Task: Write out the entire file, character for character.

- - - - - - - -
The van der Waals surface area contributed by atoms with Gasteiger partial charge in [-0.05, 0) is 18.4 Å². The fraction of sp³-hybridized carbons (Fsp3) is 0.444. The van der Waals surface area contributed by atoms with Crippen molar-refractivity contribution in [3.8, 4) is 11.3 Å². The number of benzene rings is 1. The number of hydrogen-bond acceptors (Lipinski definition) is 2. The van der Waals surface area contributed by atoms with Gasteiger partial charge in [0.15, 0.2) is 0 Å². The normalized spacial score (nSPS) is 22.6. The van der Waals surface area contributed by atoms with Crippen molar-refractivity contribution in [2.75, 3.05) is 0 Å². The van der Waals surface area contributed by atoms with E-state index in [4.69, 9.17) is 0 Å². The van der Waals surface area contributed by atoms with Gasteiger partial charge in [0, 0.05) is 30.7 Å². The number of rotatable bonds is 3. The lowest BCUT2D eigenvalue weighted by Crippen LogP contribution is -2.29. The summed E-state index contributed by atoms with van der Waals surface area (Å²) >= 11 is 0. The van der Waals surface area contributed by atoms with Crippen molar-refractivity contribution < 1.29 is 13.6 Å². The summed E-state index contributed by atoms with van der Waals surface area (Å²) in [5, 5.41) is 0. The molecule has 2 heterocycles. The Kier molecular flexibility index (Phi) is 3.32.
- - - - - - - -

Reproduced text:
The van der Waals surface area contributed by atoms with Gasteiger partial charge in [-0.05, 0) is 18.4 Å². The fraction of sp³-hybridized carbons (Fsp3) is 0.444. The van der Waals surface area contributed by atoms with Crippen molar-refractivity contribution in [3.8, 4) is 11.3 Å². The number of benzene rings is 1. The number of hydrogen-bond acceptors (Lipinski definition) is 2. The van der Waals surface area contributed by atoms with Gasteiger partial charge in [0.15, 0.2) is 0 Å². The normalized spacial score (nSPS) is 22.6. The van der Waals surface area contributed by atoms with Crippen molar-refractivity contribution in [2.75, 3.05) is 0 Å². The van der Waals surface area contributed by atoms with E-state index in [4.69, 9.17) is 0 Å². The van der Waals surface area contributed by atoms with Gasteiger partial charge in [0, 0.05) is 30.7 Å². The number of rotatable bonds is 3. The lowest BCUT2D eigenvalue weighted by Crippen LogP contribution is -2.29. The summed E-state index contributed by atoms with van der Waals surface area (Å²) >= 11 is 0. The van der Waals surface area contributed by atoms with Crippen molar-refractivity contribution < 1.29 is 13.6 Å². The summed E-state index contributed by atoms with van der Waals surface area (Å²) in [5, 5.41) is 0. The molecule has 2 heterocycles. The Kier molecular flexibility index (Phi) is 3.32.